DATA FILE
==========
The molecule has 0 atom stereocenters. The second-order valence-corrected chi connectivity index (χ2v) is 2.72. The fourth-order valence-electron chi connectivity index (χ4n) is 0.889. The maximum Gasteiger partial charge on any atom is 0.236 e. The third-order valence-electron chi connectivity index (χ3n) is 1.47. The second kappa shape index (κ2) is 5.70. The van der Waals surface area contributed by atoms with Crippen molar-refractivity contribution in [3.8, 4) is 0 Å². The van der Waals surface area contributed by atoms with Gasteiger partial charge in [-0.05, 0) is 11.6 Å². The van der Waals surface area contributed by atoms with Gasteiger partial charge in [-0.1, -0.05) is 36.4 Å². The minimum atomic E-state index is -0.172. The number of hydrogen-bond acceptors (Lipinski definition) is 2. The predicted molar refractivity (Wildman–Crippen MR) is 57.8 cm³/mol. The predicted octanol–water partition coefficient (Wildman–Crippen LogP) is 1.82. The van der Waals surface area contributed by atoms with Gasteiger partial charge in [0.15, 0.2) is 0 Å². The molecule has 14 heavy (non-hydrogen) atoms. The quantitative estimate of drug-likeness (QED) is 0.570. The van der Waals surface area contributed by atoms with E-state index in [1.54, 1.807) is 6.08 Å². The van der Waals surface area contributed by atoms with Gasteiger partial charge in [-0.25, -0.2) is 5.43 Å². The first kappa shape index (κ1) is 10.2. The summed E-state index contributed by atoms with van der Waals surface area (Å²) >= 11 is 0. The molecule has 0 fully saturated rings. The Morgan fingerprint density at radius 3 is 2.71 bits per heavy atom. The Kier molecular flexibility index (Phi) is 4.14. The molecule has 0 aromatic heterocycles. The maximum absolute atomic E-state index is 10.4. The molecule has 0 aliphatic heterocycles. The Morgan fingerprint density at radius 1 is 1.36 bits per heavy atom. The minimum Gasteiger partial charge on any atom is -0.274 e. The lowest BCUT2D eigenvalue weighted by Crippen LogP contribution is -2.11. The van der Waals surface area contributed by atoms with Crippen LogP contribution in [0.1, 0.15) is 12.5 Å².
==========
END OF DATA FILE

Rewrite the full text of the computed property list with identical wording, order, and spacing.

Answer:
The molecule has 0 atom stereocenters. The second-order valence-corrected chi connectivity index (χ2v) is 2.72. The fourth-order valence-electron chi connectivity index (χ4n) is 0.889. The maximum Gasteiger partial charge on any atom is 0.236 e. The third-order valence-electron chi connectivity index (χ3n) is 1.47. The second kappa shape index (κ2) is 5.70. The van der Waals surface area contributed by atoms with Crippen molar-refractivity contribution in [3.8, 4) is 0 Å². The van der Waals surface area contributed by atoms with Gasteiger partial charge in [-0.05, 0) is 11.6 Å². The van der Waals surface area contributed by atoms with Gasteiger partial charge in [-0.1, -0.05) is 36.4 Å². The minimum atomic E-state index is -0.172. The number of hydrogen-bond acceptors (Lipinski definition) is 2. The predicted molar refractivity (Wildman–Crippen MR) is 57.8 cm³/mol. The predicted octanol–water partition coefficient (Wildman–Crippen LogP) is 1.82. The van der Waals surface area contributed by atoms with Gasteiger partial charge in [0.15, 0.2) is 0 Å². The molecule has 14 heavy (non-hydrogen) atoms. The quantitative estimate of drug-likeness (QED) is 0.570. The van der Waals surface area contributed by atoms with E-state index in [1.54, 1.807) is 6.08 Å². The van der Waals surface area contributed by atoms with Gasteiger partial charge in [-0.25, -0.2) is 5.43 Å². The first kappa shape index (κ1) is 10.2. The summed E-state index contributed by atoms with van der Waals surface area (Å²) >= 11 is 0. The molecule has 0 fully saturated rings. The Morgan fingerprint density at radius 3 is 2.71 bits per heavy atom. The Kier molecular flexibility index (Phi) is 4.14. The molecule has 0 aromatic heterocycles. The maximum absolute atomic E-state index is 10.4. The molecule has 0 aliphatic heterocycles. The Morgan fingerprint density at radius 1 is 1.36 bits per heavy atom. The minimum Gasteiger partial charge on any atom is -0.274 e. The lowest BCUT2D eigenvalue weighted by Crippen LogP contribution is -2.11. The van der Waals surface area contributed by atoms with Crippen LogP contribution in [0.1, 0.15) is 12.5 Å².